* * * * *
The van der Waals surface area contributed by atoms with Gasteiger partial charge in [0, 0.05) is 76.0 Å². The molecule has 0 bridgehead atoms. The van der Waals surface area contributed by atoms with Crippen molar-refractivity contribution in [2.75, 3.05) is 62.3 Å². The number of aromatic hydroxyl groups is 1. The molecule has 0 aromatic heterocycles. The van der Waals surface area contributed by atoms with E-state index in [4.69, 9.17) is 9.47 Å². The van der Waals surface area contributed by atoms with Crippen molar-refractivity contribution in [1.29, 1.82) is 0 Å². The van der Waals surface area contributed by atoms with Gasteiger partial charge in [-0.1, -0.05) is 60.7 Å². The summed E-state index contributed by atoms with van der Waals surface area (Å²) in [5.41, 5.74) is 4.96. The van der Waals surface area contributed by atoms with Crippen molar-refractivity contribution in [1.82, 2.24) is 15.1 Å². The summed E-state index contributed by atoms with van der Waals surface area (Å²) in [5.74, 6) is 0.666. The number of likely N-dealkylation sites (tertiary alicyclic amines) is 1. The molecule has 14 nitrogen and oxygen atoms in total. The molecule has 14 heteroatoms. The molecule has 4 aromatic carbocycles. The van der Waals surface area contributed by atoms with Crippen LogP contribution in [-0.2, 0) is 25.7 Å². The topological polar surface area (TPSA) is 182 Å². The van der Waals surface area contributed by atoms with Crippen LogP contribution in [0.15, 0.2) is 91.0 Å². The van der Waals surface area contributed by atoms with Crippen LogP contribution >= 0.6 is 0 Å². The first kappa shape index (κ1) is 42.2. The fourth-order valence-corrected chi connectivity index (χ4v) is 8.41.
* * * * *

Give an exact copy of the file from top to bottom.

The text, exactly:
The van der Waals surface area contributed by atoms with Gasteiger partial charge in [0, 0.05) is 76.0 Å². The molecule has 0 bridgehead atoms. The van der Waals surface area contributed by atoms with Crippen molar-refractivity contribution in [2.75, 3.05) is 62.3 Å². The number of aromatic hydroxyl groups is 1. The molecule has 0 aromatic heterocycles. The van der Waals surface area contributed by atoms with E-state index in [4.69, 9.17) is 9.47 Å². The van der Waals surface area contributed by atoms with Crippen molar-refractivity contribution in [1.29, 1.82) is 0 Å². The van der Waals surface area contributed by atoms with Gasteiger partial charge in [-0.1, -0.05) is 60.7 Å². The summed E-state index contributed by atoms with van der Waals surface area (Å²) in [5.41, 5.74) is 4.96. The van der Waals surface area contributed by atoms with Crippen molar-refractivity contribution in [1.82, 2.24) is 15.1 Å². The summed E-state index contributed by atoms with van der Waals surface area (Å²) in [5.74, 6) is 0.666. The number of likely N-dealkylation sites (tertiary alicyclic amines) is 1. The molecule has 14 nitrogen and oxygen atoms in total. The molecule has 14 heteroatoms. The molecule has 4 aromatic carbocycles. The van der Waals surface area contributed by atoms with Crippen LogP contribution in [-0.2, 0) is 25.7 Å². The topological polar surface area (TPSA) is 182 Å². The van der Waals surface area contributed by atoms with Crippen LogP contribution in [0.15, 0.2) is 91.0 Å². The van der Waals surface area contributed by atoms with Crippen LogP contribution >= 0.6 is 0 Å². The first kappa shape index (κ1) is 42.2. The fourth-order valence-corrected chi connectivity index (χ4v) is 8.41.